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Thanksgiving Travelers Fly Into Kansas City Amid Coronavirus Warnings

Carlos Moreno/KCUR 89.3
Julia Breidenthal, left, reaches for her mom, Joni, while being bear hugged by her sister Laney at Kansas City International Airport on Wednesday evening. Julia had flown from the Coast Guard Academy and was greeting by the cheering mom and sister inside a less-than-bustling Thanksgiving eve inside Terminal B.

Even with advice not to travel this season, hugs and tears flowed inside Kansas City International Airport as family and friends reunited for the holidays.

Joni Breidenthal was waiting in the Terminal B concourse with her daughter Laney. Waiving a “welcome home” sign, the mother and sister welcomed Laney’s sister Julia, who attends the Coast Guard Academy, with a group hug complete with tears and laughter.

Still, the airport was noticeably quiet before the younger Breidenthal’s arrival.

“To me, it’s a ghost town,” Joni Breidenthal noted, looking around the concourse while she waited for her daughter’s arrival.

Carlos Moreno/KCUR 89.3
Eva Welsh lifts her friend Jenna Poppen in a welcoming hug Wednesday evening in Terminal B at Kansas City International Airport after Welsh arrived from Wyoming where she attends college. Welsh said she was surprised how light the crowds were at the Denver airport and said she didn't encounter any of the usual holiday travel problems.

Following a nationwide surge in COVID-19 cases, the Centers for Disease Control warned against holiday travel. Still, Kansas City International airport saw an increase in passenger traffic Wednesday, even though it was lower than usual for Thanksgiving.

The Kansas City Aviation Department estimated that nearly 180,000 passengers would travel in and out of Kansas City International Airport during the 12-day Thanksgiving season — a 55 percent decrease from 2019. However, Wednesday marked the first time Kansas City International had seen more than 200 flights since March.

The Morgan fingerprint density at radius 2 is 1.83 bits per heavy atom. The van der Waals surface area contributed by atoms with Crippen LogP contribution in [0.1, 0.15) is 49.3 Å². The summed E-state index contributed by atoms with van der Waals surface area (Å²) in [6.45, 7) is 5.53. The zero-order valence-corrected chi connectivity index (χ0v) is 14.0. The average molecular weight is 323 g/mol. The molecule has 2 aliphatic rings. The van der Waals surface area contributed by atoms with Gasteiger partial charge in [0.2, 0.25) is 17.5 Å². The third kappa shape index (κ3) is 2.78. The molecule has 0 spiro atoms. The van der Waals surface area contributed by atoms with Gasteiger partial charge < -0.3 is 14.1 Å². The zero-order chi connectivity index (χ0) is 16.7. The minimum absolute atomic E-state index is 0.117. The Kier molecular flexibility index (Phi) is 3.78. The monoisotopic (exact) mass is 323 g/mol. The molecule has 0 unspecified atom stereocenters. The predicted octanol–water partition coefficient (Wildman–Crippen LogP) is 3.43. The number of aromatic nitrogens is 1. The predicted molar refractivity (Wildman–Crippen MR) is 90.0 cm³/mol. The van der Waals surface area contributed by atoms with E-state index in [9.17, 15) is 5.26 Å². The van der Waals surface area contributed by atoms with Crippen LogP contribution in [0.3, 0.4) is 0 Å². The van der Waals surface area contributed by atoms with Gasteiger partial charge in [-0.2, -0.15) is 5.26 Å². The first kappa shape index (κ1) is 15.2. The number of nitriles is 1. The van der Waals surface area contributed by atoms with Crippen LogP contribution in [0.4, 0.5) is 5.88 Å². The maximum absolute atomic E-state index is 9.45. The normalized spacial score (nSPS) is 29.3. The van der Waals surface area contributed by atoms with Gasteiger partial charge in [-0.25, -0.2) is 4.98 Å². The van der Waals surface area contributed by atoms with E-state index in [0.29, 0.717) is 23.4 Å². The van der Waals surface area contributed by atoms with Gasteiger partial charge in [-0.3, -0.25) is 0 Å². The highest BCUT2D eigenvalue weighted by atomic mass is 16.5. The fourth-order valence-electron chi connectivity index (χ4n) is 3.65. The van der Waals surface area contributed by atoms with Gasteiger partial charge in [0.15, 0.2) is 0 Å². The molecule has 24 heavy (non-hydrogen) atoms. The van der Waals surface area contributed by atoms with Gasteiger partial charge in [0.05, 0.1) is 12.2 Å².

Carlos Moreno/KCUR 89.3
Travelers move through Terminal B at Kanasas City International Airport on Wednesday evening. Typically one of the busiest travel days of the year, the airport reported a 55 percent reduction in air travel for the day before Thanksgiving.

Airport spokesman Joe McBride said the airport is abundantly aware of the CDC advice and prepared with safety protocols, signage and messaging for travelers.

“There’s a lot of different measures in place, so it’s a team effort of us and the aeronautical business and the travelers doing our part,” he said. “But also, you as a traveler, you need to be smart and do the things we know what we’re supposed to do here to be safe.”

But people will travel no matter what and the airport can’t close its doors, McBride added. “So, we’re in the ‘If you wish to travel, we’re ready for you’ mode.”

Carlos Moreno/KCUR 89.3
Overland Park resident Darien Lame fills out a luggage tag for his golf clubs inside Terminal B at Kanas City International Airport on Wednesday evening. He said he was headed to Tampa for the holidays to play some golf with a friend and then go see the Kansas City Chiefs play Tampa Bay.

Still, the pandemic and load restrictions from the various airlines are taking their toll on what is traditionally the busiest travel day of the year.

Kris Roberts, an above-the-wing supervisor for Southwest Airlines at KCI, said the airport is busier than it has been recently but not like it would normally be for the day before Thanksgiving.

“Normally, it would be chaotic right now,” he said. “It’s just busy.” He described the activity at the airport Wednesday as “steady but not overwhelming.

Carlos Moreno/KCUR 89.3
Independence resident Brian Williamson retrieves his luggage inside Terminal B at Kansas City International Airport on Wednesday evening. Williamson returned from San Diego after a short personal visit saying he was shocked how easy it was to travel because of the reduced passenger traffic.

Independence resident Brian Williamson arrived at Terminal B from San Diego through Denver. He said this was the first time he has traveled in the pandemic.

“Man, it’s surprising to see,” he said. “There’s nobody at the airport. I mean nobody.”

Williamson explained how easy it is to travel now, noting how he used to arrive at an airport an hour or two ahead of time.

“Even this morning in San Diego,” Williamson observed. “I was dropped off (and) inside within four minutes. My bag was checked, and in another five minutes, I was through security.”

“It’s crazy.”

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